It was a Sunday afternoon in January 2015, and the Miami Heat had just made swift work of the Chicago Bulls in a nationally televised game on ABC. It was an introduction of sorts for Heat center Hassan Whiteside, a mercurial big man whose career was still in its infancy.
Despite being limited to just 25 minutes on the court with an ankle injury, Whiteside dropped 14 points, grabbed 13 rebounds and blocked an absurd 12 shots. It was one of the most impressive triple-doubles in recent memory.
As he strolled over to sideline reporter Heather Cox for a well-deserved postgame interview, Whiteside only had one thing on his mind. When Cox asked the center what inspired his performance, he rambled through a few sports cliches before pausing.
"I'm just really trying to get my 2K rating up," Whiteside said.
Later that night, Whiteside opened Twitter and slid into NBA 2K community manager Chris Manning's DMs. He had one more thing to say.
You see that triple-double? Whiteside wrote. My rating should go up.
Whiteside's comments were a prelude of sorts for the rapidly growing phenomenon of player ratings, the numbers driving the video game industry's most popular NBA franchise. Every NBA athlete's virtual counterpart has a rating, based on myriad individual attributes that dictate how said player performs. For common users of the game and players alike, those digits have become ingrained in NBA culture.
As 2K readies the release of NBA 2K18 in mid-September, the company has been methodically revealing player ratings for some of the biggest names in the sport on Twitter, unveilings that have become as anticipated as who's next to perish on Game of Thrones. As debates over Kevin Durant's being a 96 or Gordon Hayward's earning an 88 fly every which way, it's all still a little surreal to the man behind the calculations.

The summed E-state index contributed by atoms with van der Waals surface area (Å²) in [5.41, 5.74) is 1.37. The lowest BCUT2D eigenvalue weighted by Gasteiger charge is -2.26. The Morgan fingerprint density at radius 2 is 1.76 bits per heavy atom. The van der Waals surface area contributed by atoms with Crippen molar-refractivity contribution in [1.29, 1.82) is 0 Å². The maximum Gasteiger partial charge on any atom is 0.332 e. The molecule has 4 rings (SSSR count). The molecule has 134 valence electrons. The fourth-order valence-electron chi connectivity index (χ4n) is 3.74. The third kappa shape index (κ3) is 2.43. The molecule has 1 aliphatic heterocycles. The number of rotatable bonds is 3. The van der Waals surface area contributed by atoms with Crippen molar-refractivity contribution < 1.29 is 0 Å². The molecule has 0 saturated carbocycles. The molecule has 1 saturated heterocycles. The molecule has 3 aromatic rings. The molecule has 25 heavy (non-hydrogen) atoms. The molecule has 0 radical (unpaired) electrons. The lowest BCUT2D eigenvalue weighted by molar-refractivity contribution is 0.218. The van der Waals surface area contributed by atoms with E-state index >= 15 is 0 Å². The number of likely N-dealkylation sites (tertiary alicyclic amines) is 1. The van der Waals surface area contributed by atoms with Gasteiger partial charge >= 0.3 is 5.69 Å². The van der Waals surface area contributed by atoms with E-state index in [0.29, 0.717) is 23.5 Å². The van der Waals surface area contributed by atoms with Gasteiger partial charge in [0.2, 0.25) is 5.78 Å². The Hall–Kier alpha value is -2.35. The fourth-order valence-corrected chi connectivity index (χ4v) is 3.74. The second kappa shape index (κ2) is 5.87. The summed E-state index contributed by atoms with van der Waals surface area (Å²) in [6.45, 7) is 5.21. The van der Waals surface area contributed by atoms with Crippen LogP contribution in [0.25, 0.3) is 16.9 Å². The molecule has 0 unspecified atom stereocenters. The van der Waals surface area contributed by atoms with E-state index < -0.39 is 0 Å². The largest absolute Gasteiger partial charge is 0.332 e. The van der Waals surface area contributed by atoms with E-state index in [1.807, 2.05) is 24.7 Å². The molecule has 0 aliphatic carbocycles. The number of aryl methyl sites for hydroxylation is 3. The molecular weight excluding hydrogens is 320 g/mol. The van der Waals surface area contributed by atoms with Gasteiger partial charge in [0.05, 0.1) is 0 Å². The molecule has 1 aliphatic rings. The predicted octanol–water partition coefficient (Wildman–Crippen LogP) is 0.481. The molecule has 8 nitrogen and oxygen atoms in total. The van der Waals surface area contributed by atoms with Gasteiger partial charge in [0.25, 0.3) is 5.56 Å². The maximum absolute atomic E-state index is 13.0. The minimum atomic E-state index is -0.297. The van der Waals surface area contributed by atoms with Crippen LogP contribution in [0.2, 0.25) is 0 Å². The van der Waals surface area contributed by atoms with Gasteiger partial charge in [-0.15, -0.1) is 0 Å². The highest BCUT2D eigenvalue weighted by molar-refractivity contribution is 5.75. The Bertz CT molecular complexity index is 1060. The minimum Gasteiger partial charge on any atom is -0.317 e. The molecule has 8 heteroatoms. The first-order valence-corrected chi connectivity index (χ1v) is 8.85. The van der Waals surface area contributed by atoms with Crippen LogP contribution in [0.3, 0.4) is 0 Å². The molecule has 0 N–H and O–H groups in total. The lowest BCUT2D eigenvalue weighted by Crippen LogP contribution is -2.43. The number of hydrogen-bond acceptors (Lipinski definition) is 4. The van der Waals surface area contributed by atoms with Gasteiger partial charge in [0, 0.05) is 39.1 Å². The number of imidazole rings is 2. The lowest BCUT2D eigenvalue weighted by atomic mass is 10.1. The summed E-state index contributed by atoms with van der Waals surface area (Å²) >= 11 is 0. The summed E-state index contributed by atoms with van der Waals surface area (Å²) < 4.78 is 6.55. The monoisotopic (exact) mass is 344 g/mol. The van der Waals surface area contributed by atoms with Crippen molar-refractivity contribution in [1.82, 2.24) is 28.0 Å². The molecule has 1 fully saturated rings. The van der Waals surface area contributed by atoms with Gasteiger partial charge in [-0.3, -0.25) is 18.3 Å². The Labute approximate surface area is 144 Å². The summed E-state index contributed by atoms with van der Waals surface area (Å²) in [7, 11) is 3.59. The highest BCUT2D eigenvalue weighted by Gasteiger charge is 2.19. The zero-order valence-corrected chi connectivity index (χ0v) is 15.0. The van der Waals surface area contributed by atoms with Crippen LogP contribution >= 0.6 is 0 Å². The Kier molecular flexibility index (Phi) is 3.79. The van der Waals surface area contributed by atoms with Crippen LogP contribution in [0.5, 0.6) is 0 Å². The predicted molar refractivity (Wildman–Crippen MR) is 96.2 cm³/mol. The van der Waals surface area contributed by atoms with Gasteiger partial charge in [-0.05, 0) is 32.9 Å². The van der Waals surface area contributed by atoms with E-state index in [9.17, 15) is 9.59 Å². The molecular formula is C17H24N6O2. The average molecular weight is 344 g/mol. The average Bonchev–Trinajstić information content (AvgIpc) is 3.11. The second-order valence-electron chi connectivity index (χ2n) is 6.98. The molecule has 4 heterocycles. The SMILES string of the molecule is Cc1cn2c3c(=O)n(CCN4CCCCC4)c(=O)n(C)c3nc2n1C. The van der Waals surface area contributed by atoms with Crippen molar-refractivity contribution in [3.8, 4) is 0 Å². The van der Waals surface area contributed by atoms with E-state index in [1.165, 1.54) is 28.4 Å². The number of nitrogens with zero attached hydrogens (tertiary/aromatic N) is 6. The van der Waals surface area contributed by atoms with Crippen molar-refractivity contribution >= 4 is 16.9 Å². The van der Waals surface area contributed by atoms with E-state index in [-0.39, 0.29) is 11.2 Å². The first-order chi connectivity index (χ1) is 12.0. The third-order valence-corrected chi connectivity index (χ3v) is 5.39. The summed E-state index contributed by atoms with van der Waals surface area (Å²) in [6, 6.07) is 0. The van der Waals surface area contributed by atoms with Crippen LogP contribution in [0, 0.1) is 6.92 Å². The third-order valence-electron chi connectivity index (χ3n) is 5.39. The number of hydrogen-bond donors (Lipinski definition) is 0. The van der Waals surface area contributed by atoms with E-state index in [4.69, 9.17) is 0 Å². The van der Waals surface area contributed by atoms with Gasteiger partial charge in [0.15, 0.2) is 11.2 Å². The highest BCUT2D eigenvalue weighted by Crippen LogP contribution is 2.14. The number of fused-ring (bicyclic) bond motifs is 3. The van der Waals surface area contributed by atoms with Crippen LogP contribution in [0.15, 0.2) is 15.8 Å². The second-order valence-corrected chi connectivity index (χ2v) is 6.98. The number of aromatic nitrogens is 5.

NBA 2K 2K18 @NBA2K
#NBA2K18 has everyone shook! Watch the debut #2K18 trailer featuring “Shook Ones” by Mobb Deep. https://t.co/WqZa8u7tT92017-8-16 15:00:04
"I got my degree in middle-childhood education," says Mike Stauffer, NBA 2K's player-ratings guru. "I was a fourth- and fifth-grade teacher. But I was always a passionate sports fan, and I've always been really into statistics. A hobby became a job."
That transition began in an unlikely place: the expiration of the NBA collective bargaining agreement. The NBA lockout ahead of the 2011-12 season not only chopped a handful of games off the regular-season schedule, but it prevented every rookie who was drafted that summer from appearing in NBA 2K.
Frustrated, Stauffer populated each rookie himself, turning his creations into a downloadable roster update available to anyone who played the game. It blew up. Stauffer's rookie class was downloaded hundreds of thousands of times, making enough of a splash for 2K to reach out to him and bring him in for an interview. And that was that.